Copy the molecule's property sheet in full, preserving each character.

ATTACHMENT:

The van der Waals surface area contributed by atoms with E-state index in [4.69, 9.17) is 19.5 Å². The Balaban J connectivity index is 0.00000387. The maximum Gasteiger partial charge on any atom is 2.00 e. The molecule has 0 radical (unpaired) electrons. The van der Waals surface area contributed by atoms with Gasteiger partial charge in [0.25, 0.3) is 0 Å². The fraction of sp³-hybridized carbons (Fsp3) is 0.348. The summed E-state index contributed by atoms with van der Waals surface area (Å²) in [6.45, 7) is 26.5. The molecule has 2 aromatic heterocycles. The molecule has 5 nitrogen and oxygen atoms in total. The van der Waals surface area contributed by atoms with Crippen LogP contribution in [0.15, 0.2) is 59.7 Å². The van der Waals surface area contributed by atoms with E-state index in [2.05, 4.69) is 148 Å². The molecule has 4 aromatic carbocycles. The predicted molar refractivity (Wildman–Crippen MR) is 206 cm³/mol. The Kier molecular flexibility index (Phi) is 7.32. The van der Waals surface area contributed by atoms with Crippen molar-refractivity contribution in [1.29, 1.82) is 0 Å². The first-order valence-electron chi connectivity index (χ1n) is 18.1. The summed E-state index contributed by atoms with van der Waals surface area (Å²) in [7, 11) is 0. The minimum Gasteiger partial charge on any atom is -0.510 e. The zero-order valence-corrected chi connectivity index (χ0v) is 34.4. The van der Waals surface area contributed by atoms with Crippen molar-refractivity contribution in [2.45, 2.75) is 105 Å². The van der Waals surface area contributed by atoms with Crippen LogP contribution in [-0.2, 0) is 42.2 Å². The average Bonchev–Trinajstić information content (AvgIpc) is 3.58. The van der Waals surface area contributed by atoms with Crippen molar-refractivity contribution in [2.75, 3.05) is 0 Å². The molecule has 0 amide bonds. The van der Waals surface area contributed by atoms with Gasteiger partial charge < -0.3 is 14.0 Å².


The van der Waals surface area contributed by atoms with E-state index in [4.69, 9.17) is 19.5 Å². The Balaban J connectivity index is 0.00000387. The maximum Gasteiger partial charge on any atom is 2.00 e. The molecule has 0 radical (unpaired) electrons. The van der Waals surface area contributed by atoms with Gasteiger partial charge in [0.25, 0.3) is 0 Å². The fraction of sp³-hybridized carbons (Fsp3) is 0.348. The summed E-state index contributed by atoms with van der Waals surface area (Å²) in [6.45, 7) is 26.5. The molecule has 2 aromatic heterocycles. The molecule has 5 nitrogen and oxygen atoms in total. The van der Waals surface area contributed by atoms with Crippen LogP contribution in [0.15, 0.2) is 59.7 Å². The van der Waals surface area contributed by atoms with E-state index in [2.05, 4.69) is 148 Å². The molecule has 4 aromatic carbocycles. The predicted molar refractivity (Wildman–Crippen MR) is 206 cm³/mol. The Kier molecular flexibility index (Phi) is 7.32. The van der Waals surface area contributed by atoms with Crippen molar-refractivity contribution in [1.29, 1.82) is 0 Å². The first-order valence-electron chi connectivity index (χ1n) is 18.1. The summed E-state index contributed by atoms with van der Waals surface area (Å²) in [7, 11) is 0. The minimum Gasteiger partial charge on any atom is -0.510 e. The zero-order valence-corrected chi connectivity index (χ0v) is 34.4. The van der Waals surface area contributed by atoms with Crippen molar-refractivity contribution in [2.45, 2.75) is 105 Å². The van der Waals surface area contributed by atoms with Crippen LogP contribution in [-0.2, 0) is 42.2 Å². The average Bonchev–Trinajstić information content (AvgIpc) is 3.58. The van der Waals surface area contributed by atoms with Crippen molar-refractivity contribution in [2.75, 3.05) is 0 Å². The molecule has 0 amide bonds. The van der Waals surface area contributed by atoms with Gasteiger partial charge < -0.3 is 14.0 Å².